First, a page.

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Sony's Super AIT - a fall from grace

Reorg slices through tape format's future

Reducing the cost and complexity of web vulnerability management

Comment Sony is reeling, with 16,000 job losses and restructuring looming for its sprawling electronics division. Super AIT tape comes out of that sprawl, and its time may be drawing to a close, squeezed out by LTO much as AIT was squeezed out by DAT.

Back in 2004 the first generation Super AIT (SAIT) tape, the half-inch format big brother of AIT, offered 500GB raw capacity and a 30MB/sec transfer speed with its helical format. The other main open systems tape formats then were Quantum's DLTS and the LTO consortium's LTO-3, both of which store data in parallel tracks running the length of the tape ribbon. SAIT and AIT store data helically, in parallel tracks running diagonally across the ribbon.

Such tape could store more data in the same physical tape space, transfer that data faster, and do so more reliably than the other formats. There was a 4-generation roadmap for SAIT with a likely 24 - 30 months between generations, capacities roughly doubling with each generation.

Sony focussed on the broadcast market where videos would be stored in tape libraries such as its PetaSite product. DLTS and LTO were targeted at the general IT backup market. Broadcast company IT departments gradually looked outwards from the relatively narrow broadcast IT field, and realised that archiving videos on tape was not that different from archiving backup files on tape. They didn't need special kit to do this.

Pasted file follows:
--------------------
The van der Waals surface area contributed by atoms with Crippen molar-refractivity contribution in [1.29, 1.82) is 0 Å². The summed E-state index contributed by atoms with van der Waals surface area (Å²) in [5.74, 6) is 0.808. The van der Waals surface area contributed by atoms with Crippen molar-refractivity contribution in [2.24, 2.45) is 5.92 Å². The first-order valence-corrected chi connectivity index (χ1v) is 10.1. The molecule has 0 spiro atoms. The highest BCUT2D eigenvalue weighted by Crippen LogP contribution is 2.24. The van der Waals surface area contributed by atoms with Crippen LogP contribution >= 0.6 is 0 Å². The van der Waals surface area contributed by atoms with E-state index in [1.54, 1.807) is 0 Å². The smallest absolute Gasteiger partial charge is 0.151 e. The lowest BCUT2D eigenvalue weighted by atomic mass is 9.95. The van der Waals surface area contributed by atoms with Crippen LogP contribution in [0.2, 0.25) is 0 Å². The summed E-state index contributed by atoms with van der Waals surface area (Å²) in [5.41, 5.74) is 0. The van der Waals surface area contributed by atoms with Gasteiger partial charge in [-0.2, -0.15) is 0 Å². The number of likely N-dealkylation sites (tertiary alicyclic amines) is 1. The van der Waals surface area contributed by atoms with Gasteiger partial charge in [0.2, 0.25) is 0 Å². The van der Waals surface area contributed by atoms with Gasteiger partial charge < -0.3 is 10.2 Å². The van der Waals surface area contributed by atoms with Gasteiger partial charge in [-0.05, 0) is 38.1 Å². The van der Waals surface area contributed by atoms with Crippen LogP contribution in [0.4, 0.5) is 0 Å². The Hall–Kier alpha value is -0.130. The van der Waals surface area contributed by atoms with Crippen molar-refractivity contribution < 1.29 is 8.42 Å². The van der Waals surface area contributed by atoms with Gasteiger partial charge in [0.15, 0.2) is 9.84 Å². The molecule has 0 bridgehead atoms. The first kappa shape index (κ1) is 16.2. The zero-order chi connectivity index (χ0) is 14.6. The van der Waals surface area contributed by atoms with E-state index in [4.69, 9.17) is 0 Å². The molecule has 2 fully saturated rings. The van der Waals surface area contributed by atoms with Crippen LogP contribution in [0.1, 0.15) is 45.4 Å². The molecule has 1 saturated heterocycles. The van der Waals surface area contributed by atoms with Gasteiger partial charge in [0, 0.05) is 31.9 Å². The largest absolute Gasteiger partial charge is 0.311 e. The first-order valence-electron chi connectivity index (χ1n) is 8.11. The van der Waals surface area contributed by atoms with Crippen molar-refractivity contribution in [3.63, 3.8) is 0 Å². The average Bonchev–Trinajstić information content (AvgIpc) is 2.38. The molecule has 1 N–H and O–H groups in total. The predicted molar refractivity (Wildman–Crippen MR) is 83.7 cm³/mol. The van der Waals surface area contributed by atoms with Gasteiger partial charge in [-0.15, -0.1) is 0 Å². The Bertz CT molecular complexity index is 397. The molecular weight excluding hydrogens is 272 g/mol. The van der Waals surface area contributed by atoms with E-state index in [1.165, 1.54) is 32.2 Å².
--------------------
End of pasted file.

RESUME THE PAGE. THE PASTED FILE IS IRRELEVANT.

In the general IT market, LTO, seen as more open because of its three competing suppliers (Certance, HP and IBM) than Quantum's DLTS, had become more and more popular and ultimately became the dominant format. Quantum bought Certance and joined the LTO consortium, conceding that its DLT technology was on the way out.

The overall tape market is shrinking under the fire of disk-to-disk backup, virtual tape libraries and de-duplication. This encouraged format consolidation as weaker formats, like Exabyte's VXA, to give up the ghost. In the low-end tape market the DAT format became the consolidation focus, leaving Sony's AIT out in the cold. HP pushed its DAT-320 format as the next generation DAT tape. Sony saw what was happening and joined in with HP to develop this, and AIT's roadmap came to its effective end. No actual end of AIT product life has been announced yet, though.

Although SAIT holds more data than equivalent LTO generations - LTO-3 in 2004 held 400GB raw with SAIT1 then holding 500GB - the media is up to twice as expensive and the drives are proprietary to Sony. Also, LTO's inferior reliability could be compensated for by having more tape cartridges, it still being less expensive than SAIT.

Reducing the cost and complexity of web vulnerability management

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